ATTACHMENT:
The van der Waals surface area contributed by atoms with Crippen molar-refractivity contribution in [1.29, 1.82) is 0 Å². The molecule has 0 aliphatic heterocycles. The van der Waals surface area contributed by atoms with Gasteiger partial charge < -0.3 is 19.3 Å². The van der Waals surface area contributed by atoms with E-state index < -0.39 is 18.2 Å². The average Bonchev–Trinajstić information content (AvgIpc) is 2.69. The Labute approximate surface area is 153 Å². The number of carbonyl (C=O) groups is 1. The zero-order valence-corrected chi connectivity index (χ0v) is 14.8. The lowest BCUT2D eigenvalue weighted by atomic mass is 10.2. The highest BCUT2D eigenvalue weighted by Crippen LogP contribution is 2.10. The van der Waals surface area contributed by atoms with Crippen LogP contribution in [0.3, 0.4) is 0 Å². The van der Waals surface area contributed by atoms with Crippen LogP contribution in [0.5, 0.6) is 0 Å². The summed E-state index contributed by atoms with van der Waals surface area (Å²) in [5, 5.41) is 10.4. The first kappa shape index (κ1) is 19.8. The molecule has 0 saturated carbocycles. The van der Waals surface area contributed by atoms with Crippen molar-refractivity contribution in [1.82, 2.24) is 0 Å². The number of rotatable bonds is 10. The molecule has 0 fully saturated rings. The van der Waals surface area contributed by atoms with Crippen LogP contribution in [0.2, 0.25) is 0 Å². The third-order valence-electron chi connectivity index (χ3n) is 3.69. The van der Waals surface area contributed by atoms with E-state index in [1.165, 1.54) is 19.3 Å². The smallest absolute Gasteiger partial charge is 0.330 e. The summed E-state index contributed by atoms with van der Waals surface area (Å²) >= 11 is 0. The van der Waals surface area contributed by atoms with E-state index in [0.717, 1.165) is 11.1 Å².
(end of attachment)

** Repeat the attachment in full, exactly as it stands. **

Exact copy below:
The van der Waals surface area contributed by atoms with Crippen molar-refractivity contribution in [1.29, 1.82) is 0 Å². The molecule has 0 aliphatic heterocycles. The van der Waals surface area contributed by atoms with Gasteiger partial charge < -0.3 is 19.3 Å². The van der Waals surface area contributed by atoms with E-state index < -0.39 is 18.2 Å². The average Bonchev–Trinajstić information content (AvgIpc) is 2.69. The Labute approximate surface area is 153 Å². The number of carbonyl (C=O) groups is 1. The zero-order valence-corrected chi connectivity index (χ0v) is 14.8. The lowest BCUT2D eigenvalue weighted by atomic mass is 10.2. The highest BCUT2D eigenvalue weighted by Crippen LogP contribution is 2.10. The van der Waals surface area contributed by atoms with Crippen LogP contribution in [0.3, 0.4) is 0 Å². The van der Waals surface area contributed by atoms with Crippen LogP contribution in [0.5, 0.6) is 0 Å². The summed E-state index contributed by atoms with van der Waals surface area (Å²) in [5, 5.41) is 10.4. The first kappa shape index (κ1) is 19.8. The molecule has 0 saturated carbocycles. The van der Waals surface area contributed by atoms with Crippen molar-refractivity contribution in [1.82, 2.24) is 0 Å². The number of rotatable bonds is 10. The molecule has 0 fully saturated rings. The van der Waals surface area contributed by atoms with Crippen LogP contribution in [0.2, 0.25) is 0 Å². The third-order valence-electron chi connectivity index (χ3n) is 3.69. The van der Waals surface area contributed by atoms with E-state index in [1.165, 1.54) is 19.3 Å². The smallest absolute Gasteiger partial charge is 0.330 e. The summed E-state index contributed by atoms with van der Waals surface area (Å²) >= 11 is 0. The van der Waals surface area contributed by atoms with E-state index in [0.717, 1.165) is 11.1 Å².